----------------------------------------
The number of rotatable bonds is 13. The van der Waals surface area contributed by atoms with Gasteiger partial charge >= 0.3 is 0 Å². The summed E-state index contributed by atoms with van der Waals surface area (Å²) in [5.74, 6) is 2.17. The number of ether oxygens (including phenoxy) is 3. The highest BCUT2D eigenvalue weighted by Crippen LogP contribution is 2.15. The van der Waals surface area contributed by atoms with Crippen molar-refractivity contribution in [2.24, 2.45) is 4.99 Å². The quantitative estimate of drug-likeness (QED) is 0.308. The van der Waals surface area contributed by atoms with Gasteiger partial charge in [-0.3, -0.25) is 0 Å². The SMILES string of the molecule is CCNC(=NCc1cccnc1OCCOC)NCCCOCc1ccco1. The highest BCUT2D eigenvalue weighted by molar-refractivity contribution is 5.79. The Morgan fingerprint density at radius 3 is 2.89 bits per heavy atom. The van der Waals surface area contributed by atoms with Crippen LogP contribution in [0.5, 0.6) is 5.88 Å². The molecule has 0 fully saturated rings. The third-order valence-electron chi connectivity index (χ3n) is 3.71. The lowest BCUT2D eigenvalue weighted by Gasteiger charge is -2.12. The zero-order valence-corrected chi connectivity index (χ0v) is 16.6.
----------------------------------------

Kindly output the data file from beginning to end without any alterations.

The number of rotatable bonds is 13. The van der Waals surface area contributed by atoms with Gasteiger partial charge >= 0.3 is 0 Å². The summed E-state index contributed by atoms with van der Waals surface area (Å²) in [5.74, 6) is 2.17. The number of ether oxygens (including phenoxy) is 3. The highest BCUT2D eigenvalue weighted by Crippen LogP contribution is 2.15. The van der Waals surface area contributed by atoms with Crippen molar-refractivity contribution in [2.24, 2.45) is 4.99 Å². The quantitative estimate of drug-likeness (QED) is 0.308. The van der Waals surface area contributed by atoms with Gasteiger partial charge in [-0.3, -0.25) is 0 Å². The SMILES string of the molecule is CCNC(=NCc1cccnc1OCCOC)NCCCOCc1ccco1. The highest BCUT2D eigenvalue weighted by molar-refractivity contribution is 5.79. The Morgan fingerprint density at radius 3 is 2.89 bits per heavy atom. The van der Waals surface area contributed by atoms with Crippen LogP contribution in [0.5, 0.6) is 5.88 Å². The molecule has 0 fully saturated rings. The third-order valence-electron chi connectivity index (χ3n) is 3.71. The lowest BCUT2D eigenvalue weighted by Gasteiger charge is -2.12. The zero-order valence-corrected chi connectivity index (χ0v) is 16.6.